You can call it frame of mind or work ethic. You can call it whatever you want; I do not have it.  These different facets of the workforce may have played a role somewhat in where I am now, but my health has played the biggest role. I have never been sick so many days in any time frame or paid so much for healthcare. Given the last nine to twelve months of my health history, I do not seem to be getting better health wise. It is perfectly acceptable for parents to take time away from the workforce to nurture their family. Similarly, I am taking time off to nurture myself.

Physically, I have carpal tunnel in my right wrist aggravated by eight hours a day of computer work; poor gut health; persistent mild to moderate neck, shoulder, back, leg, tailbone, leg, side pain. Additionally, my incision wound from my surgery in March 2018 still has not healed. It weeps like my soul. My mental health seems to be on the decline as well. I have intermittent trouble focusing and recalling event details.  I used to be really smart and clever and sharp. Those seem like different words to mean the same thing, but not to me.

On the wellness front, I would love to be part of a community again, do good works, and be part of a church. I want to work on my spiritual growth and seek joy.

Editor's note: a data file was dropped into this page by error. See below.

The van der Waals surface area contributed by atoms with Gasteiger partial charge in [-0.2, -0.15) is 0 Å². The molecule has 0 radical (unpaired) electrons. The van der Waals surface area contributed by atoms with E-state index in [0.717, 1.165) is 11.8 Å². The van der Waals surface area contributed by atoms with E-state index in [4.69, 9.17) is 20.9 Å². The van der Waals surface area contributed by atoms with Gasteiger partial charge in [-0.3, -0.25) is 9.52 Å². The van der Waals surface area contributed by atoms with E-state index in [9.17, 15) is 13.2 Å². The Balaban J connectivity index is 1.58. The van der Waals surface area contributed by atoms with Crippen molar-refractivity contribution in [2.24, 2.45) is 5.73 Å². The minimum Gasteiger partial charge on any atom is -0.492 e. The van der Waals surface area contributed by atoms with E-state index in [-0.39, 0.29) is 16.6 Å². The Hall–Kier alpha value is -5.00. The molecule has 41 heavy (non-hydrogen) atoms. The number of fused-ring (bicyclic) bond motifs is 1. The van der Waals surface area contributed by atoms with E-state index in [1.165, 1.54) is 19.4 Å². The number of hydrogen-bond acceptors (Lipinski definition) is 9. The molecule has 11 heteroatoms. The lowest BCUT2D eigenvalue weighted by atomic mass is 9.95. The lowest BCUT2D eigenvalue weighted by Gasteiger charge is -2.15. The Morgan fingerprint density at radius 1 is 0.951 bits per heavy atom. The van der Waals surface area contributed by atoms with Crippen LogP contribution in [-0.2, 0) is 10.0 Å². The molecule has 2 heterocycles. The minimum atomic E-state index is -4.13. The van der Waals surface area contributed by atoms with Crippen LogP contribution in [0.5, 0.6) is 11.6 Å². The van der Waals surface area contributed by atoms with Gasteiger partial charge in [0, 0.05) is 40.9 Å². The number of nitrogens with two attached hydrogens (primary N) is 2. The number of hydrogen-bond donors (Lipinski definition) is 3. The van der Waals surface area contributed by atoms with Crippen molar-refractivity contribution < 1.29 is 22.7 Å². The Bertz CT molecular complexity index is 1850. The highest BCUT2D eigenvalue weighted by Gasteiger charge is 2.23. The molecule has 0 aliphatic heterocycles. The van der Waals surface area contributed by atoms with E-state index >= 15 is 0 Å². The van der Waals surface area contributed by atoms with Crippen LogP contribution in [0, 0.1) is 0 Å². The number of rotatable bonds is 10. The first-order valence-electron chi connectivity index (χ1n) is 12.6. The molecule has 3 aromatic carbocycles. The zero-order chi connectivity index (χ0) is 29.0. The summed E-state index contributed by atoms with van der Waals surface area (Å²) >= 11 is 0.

Overall, what I hope to accomplish with this sabbatical is to heal within and without.


Start:  Labor Day 2020, Monday, September 7, 2020

End: 2025 (tentative)


I do not know yet where I shall go. I currently live in North Carolina, and I think a proper fresh start would involve a big move. However my primary focus will be a place that is in my budget. Logistically, it would be easier to stay in the United States.  Some affordable cities I have looked into include Lillington NC, Missoula MT, and Bloomington IN. Adventure is certainly built into trying out a brand new identity in a brand new country. Some affordable countries I have looked into include Chiang Mai Thailand, La Algarve region Portugal, Croatia, and Spain.   The first roadblock for me with international destinations is obtaining a visa to stay longer than three months. Travel and adventure is not my priority so moving to a new place every few months would detract from my goal of finding calm and peace and a simpler life. Overall, my focus for a destination is one that is in my price range that will allow me to accomplish my sabbatical objective.